SLS also conducts intense environmental testing of its landing gears. In these tests they are subjected to extremes of temperature ranging from -55 degrees C (-67 F) to 75 degrees C (167 F) and required to demonstrate they can break through a 6mm layer of ice on the landing-gear surface to extend and retract successfully. SLS also tests its landing gears to ensure they can withstand vibration, corrosion, sand and dust, and high intensity radio frequency pulses; and that they can dissipate the charge from a lightning strike without damage and loss of function.
Qualification testing of wheels and brakes falls into similar broad performance, strength, fatigue/endurance and environmental categories. However, the testing goes to even greater extremes than it does for landing gear units, says Emmanuel Colin, VP engineering for Safran Landing Systems’ Wheels & Brakes Division.
SLS carries out wheel and brake performance testing with the wheels turning against cylindrical dynamometers rather than flat surfaces and with “several hundred tonnes” of aircraft-mass equivalent loaded on each wheel and brake. Testing is performed throughout the entire energy range from very low-energy braking during taxiing to well beyond 100 percent of the extremely high-energy braking required in a rejected take-off (RTO) at near-V1 decision speed.
Colin says in beyond-RTO-energy braking tests, SLS applies more than 100 mega-joules of energy to the carbon brakes and each carbon brake, which acts by clamping on to the fast-spinning wheel to which it is attached. The brake thus converts the wheel’s kinetic energy into thermal energy and reaches temperatures of well over 1,000 degrees C (1,832 degrees F), becoming white-hot. Extremely high-energy braking tests result in the destruction of the wheel and brake.
SLS has a highly accurate computer modeling system to confirm each brake and wheel is at exactly the right temperature at all times during braking tests. One important test each wheel-and-brake combination must pass is the ‘fuse plug no melt’ test. This test ensures that, when a carbon brake reaches a certain “very precise” temperature during braking, a fuse plug of alloy within the wheel melts, causing the tire to deflate automatically. This ensures aircraft tires don’t explode during high-energy braking, damaging wings and perhaps causing fuel fires with very hot shrapnel.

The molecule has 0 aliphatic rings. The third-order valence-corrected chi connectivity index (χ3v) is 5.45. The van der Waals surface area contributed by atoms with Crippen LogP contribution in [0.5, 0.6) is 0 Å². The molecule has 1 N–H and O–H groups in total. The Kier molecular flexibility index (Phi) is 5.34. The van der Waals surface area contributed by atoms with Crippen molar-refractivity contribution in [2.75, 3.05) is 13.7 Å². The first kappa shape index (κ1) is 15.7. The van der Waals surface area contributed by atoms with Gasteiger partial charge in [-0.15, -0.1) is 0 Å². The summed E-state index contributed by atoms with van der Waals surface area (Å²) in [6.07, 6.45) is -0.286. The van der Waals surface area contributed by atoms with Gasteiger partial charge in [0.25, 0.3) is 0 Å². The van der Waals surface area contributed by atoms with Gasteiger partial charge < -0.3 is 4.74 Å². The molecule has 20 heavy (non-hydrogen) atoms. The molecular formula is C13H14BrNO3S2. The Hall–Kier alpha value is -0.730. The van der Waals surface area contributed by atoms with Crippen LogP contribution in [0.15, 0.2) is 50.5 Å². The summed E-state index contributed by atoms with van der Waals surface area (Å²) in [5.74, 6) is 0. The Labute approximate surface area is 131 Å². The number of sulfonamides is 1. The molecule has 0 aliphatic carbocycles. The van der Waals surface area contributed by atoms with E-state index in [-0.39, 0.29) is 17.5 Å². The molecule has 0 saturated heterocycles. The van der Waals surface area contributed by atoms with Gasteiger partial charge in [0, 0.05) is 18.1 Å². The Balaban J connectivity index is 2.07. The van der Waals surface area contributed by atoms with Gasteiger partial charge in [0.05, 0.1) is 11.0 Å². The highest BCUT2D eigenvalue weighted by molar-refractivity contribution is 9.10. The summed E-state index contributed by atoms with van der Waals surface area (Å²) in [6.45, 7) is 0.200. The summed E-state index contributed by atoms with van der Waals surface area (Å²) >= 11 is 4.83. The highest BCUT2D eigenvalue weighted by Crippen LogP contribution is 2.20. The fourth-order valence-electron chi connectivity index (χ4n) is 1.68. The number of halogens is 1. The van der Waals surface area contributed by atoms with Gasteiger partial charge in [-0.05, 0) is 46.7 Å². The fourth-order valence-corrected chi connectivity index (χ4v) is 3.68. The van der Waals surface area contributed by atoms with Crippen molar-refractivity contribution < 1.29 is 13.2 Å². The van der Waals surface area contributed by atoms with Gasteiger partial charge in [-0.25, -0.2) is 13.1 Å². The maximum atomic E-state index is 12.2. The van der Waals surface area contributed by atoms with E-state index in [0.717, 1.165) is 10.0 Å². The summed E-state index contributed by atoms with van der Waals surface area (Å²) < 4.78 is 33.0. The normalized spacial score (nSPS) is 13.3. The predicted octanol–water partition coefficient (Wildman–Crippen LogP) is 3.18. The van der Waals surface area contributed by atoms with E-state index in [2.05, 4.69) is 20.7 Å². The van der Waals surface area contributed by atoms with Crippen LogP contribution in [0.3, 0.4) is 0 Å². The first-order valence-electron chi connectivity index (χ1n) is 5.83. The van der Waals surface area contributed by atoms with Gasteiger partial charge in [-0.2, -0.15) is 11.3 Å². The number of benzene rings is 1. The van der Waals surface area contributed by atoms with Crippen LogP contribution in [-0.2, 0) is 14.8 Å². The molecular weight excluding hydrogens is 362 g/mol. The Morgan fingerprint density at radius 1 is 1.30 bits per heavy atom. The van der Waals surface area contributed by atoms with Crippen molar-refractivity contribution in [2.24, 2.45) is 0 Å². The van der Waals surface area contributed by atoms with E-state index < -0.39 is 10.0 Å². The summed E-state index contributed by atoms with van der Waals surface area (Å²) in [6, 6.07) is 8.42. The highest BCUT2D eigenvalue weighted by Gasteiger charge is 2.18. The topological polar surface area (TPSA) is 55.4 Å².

A “very dramatic” test SLS conducts on its wheel designs is the ultimate load test, each wheel being forced to bear loads well above the maximum static load of aircraft weight it would ever bear. During this test, the part of the tire between the wheel and the ground is intensely compressed, according to Colin. SLS’ wheel fatigue and endurance tests ensure they can roll throughout the life of the aircraft, each tested wheel being rolled for 80,000km (50,000mi).
In its brake endurance tests, SLS applies maximum brake pressure to each brake more than 200,000 times. SLS also performs endurance tests to demonstrate its brakes’ resistance to corrosion and vibration and (in the case of electrically actuated brakes such as those on the Boeing 787) electromagnetic compatibility with the aircraft and resistance to lightning strikes.
SLS performs environmental testing of its brakes at temperatures ranging from -55 degrees C (-67 F) to 100 degrees C (212 F, the atmospheric-pressure boiling point of water). Environmental testing is also undertaken to demonstrate SLS brake designs work properly in highly humid and icy conditions. These include the brakes being doused with water and de-icing fluid.
Chris Kjelgaard is an aviation and travel-industry reporter and editor with more than three decades of experience. In addition to serving as Editor of various print and online magazine titles, he has written for dozens of aviation trade and consumer magazines and websites and has been interviewed many times by television, radio, print and online media on aviation and travel topics. He was among RGN editor-in-chief Mary Kirby’s first influential editors